Medulla oblongata is situated inferior to the pons. It connects to the pons superiorly, and to the spinal cord inferiorly. The medulla oblongata together with pons, midbrain and thalamus comprise the brainstem. Developmentally, medulla oblongata originates from the third vesicle of the neuronal tube (rhombencephalon). Hox genes are the "blue-print genes" that orchestrate the segmented organization of spinal cord, pons and medulla, and they are only expressed in pons and medulla oblongata. Medulla oblongata receives inputs from pyramidal tracts originating from the cerebral cortex and these nerves are involved in the control of motor functions. An important function of pons and medulla is the autonomous control of the body's vital functions. For example, modulating heart rate and blood pressur based on input from the cardiovascular centers which receive sensory inputs from the heart and blood vessels (mechano-, baro- and chemoreceptors) via the vagus nerve.
The transcriptome analysis shows that 83% (n=16792) of all human protein-coding genes (n=20162) are expressed in the human medulla oblongata. Human one-to-one orthologues were investigated in pig and mouse brain, suggesting that 12587 of all mouse one-to-one orthologues (n=16679) are expressed in the mouse medulla oblongata and that 13995 of all pig orthologues (n=16614) are expressed in the pig medulla oblongata.
Figure 1. Schematic drawing of the human brain, indicating the location of medulla oblongata from a sagittal view.
Gene classification based on regional RNA expression in human, pig and mouse medulla oblongata defines 7 genes as medulla oblongata enriched in either of the three species, and 0 out of those genes show highest expression levels in medulla oblongata in all three species. .
Medulla oblongata can be divided into a pyramidal part and the tegmentum. The pyramidal part contains regions such as the corticospinal tract. The tegmentum of medulla oblongata encompasses several areas related to autonomic function such as the nucleus tractus solitarii which is the grey matter nucleus of the solitary tract (which contains nerve fibres from the vagal, facial, and hypoglossal cranial nerves). It receives input from mechano- and chemoreceptors of the heart and respiratory system via the vagal and glossopharyngeal nerve and projects to several regions including hypothalamus and amygdala. There are also efferent nuclei within tegmentum of medulla oblongata e.g., the dorsal motor vagal complex of the tenth cranial nerve, the prepositus hypoglossal nucleus and the motor hypoglossal nucleus of the twelfth cranial nerve. Medulla oblongata also contains the nucleus ambiguous that is crucial for bulbar reflexes such as swallowing while it also situates several nuclei responsible for sensory relay such as the nucleus cuneatus and nucleus gracilis.
The tegmentum of medulla oblongata also situates several raphe nuclei such as the nucleus raphe magnus, nucleus raphe obscurus and nucleus raphe pallidus. These nuclei contain groups of serotonergic neurons which are modulated by the midbrain. These nuclei are involved in pain regulation, motor function of respiration and immunoreactions such as fever, respectively. Other parts of the tegmentum are the gigantocellular reticular nuclei, medullary and the gigantocellular reticular nuclei, pars. These are part of the medullary reticular formation and are involved in respiratory expiration together with the parvicellular reticular nuclei and parvicellular reticular nuclei, medullary.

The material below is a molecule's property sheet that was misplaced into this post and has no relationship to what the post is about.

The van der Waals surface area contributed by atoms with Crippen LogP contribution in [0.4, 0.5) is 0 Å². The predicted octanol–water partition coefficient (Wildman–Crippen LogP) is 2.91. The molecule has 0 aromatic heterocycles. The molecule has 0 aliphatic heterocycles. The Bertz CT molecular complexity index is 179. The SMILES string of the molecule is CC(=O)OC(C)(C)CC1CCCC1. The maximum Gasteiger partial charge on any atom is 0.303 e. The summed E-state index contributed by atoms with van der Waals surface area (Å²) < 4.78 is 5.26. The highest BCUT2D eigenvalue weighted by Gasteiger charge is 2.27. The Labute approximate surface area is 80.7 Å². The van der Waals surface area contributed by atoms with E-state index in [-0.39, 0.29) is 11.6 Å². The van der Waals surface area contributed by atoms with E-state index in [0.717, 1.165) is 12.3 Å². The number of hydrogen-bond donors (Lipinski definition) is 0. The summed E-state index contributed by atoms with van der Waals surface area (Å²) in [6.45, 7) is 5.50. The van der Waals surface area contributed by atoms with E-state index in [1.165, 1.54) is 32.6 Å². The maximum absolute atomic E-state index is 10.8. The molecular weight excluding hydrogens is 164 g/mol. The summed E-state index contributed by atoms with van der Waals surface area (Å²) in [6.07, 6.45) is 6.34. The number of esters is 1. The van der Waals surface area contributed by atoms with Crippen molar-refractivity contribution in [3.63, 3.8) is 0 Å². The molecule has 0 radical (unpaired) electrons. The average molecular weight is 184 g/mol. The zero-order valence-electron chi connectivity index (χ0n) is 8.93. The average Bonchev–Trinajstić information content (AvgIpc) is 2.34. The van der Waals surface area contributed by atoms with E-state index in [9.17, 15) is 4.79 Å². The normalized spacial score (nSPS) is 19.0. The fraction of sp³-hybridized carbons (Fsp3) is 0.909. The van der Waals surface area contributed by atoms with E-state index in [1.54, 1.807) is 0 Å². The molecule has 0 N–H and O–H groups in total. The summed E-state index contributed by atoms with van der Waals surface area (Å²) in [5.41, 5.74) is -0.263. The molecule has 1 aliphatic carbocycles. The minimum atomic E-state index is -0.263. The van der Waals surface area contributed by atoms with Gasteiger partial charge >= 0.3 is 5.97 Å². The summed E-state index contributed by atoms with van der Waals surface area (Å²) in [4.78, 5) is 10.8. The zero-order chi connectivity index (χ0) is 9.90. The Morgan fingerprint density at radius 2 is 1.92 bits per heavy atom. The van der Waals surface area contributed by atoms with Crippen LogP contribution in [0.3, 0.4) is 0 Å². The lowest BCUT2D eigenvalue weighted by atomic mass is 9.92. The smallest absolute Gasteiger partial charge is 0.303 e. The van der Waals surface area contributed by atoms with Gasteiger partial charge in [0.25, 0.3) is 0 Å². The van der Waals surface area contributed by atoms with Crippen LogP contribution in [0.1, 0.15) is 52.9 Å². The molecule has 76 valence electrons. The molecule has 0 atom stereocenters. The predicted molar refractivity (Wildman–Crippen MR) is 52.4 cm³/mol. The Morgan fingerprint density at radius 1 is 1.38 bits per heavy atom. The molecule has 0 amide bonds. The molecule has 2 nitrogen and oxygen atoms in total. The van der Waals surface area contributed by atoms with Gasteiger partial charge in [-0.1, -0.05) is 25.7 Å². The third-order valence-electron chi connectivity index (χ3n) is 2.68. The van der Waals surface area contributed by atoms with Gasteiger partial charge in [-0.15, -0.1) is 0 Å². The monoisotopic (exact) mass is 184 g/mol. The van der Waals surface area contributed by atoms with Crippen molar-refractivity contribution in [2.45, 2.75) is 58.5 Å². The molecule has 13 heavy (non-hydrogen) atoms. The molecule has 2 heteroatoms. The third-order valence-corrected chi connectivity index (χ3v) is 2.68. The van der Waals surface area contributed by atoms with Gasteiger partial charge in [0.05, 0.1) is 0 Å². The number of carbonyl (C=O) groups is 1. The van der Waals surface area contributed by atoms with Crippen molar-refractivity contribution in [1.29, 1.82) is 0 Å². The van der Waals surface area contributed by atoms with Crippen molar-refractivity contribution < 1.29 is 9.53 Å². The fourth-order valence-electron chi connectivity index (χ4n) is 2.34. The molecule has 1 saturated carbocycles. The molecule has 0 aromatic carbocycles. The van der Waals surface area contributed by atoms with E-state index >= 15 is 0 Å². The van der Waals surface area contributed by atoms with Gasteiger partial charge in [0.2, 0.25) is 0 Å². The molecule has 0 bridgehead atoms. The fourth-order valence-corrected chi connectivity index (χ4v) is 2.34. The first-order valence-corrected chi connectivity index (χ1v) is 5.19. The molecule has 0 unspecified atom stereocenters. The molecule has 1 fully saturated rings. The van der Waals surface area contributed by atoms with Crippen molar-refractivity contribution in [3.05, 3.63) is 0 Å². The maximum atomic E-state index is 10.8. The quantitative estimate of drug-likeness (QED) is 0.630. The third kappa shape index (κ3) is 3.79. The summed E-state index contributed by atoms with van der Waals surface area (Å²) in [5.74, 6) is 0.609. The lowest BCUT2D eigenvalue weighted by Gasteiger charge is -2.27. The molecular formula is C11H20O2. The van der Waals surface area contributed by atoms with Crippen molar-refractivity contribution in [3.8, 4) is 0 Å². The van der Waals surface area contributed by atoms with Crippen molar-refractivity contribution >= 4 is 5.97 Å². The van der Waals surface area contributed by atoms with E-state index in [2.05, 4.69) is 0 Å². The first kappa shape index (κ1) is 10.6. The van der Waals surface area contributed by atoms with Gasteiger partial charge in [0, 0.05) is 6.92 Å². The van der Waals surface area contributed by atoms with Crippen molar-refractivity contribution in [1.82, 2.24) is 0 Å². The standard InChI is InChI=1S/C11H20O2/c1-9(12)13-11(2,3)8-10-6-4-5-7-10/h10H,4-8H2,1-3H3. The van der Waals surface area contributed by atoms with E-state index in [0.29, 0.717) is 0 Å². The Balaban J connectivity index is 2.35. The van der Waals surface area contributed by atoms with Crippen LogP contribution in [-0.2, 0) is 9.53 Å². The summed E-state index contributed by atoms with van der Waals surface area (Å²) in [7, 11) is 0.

Regionally elevated expression in human
The transcriptome analysis shows that 83% (n=16792) of all human proteins (n=20162) are expressed in the medulla. 90 genes show an elevated expression level in medulla compared to other regions of the brain.
Elevated expression in medulla oblongata compared to other brain regions is divided into three different categories; regionally enriched (at least four-fold higher mRNA levels in medulla oblongata compared to all other regions), group enriched (at least four-fold higher mRNA levels in a group of 2-5 regions) and regionally enhanced (at least four-fold higher mRNA levels in medulla oblongata compared to the average of all regions), The number of genes in the individual category is shown in Table 1. In Table 2, the 6 enriched genes are listed.
Table 2. The 6 enriched genes in medulla oblongata. "Predicted localization" shows the classification of each gene into three main classes: Secreted, Membrane, and Intracellular, where the latter consists of genes without any predicted membrane and secreted features. RS-score (Regional Specificity score) corresponds to the score calculated as the fold change to the second highest region.
Regionally elevated expression in mouse
For RNAseq, mouse pons and medulla oblongata samples were combined. For more information about the mouse medulla oblongata click pons and medulla oblongata in mouse.
Regionally elevated expression in pig
The transcriptome analysis shows that 69% (n=13995) of all pig genes (n=16614) are expressed in medulla oblongata and 37 genes show an elevated expression in medulla compared to other regions of the brain.
Table 3: Number of genes within the different categories of regionally elevated expression, in pig medulla oblongata.
Figure 2. Schematic drawing of the pig brain, indicating the location of medulla oblongata from a sagittal view.
Table 4: The 1 gene with the highest level of enriched expression in pig medulla. "Predicted localization" shows the classification of each gene into three main classes: Secreted, Membrane, and Intracellular, where the latter consists of genes without any predicted membrane and secreted features. RS-score (Regional Specificity score) corresponds to the score calculated as the fold change to the second highest region.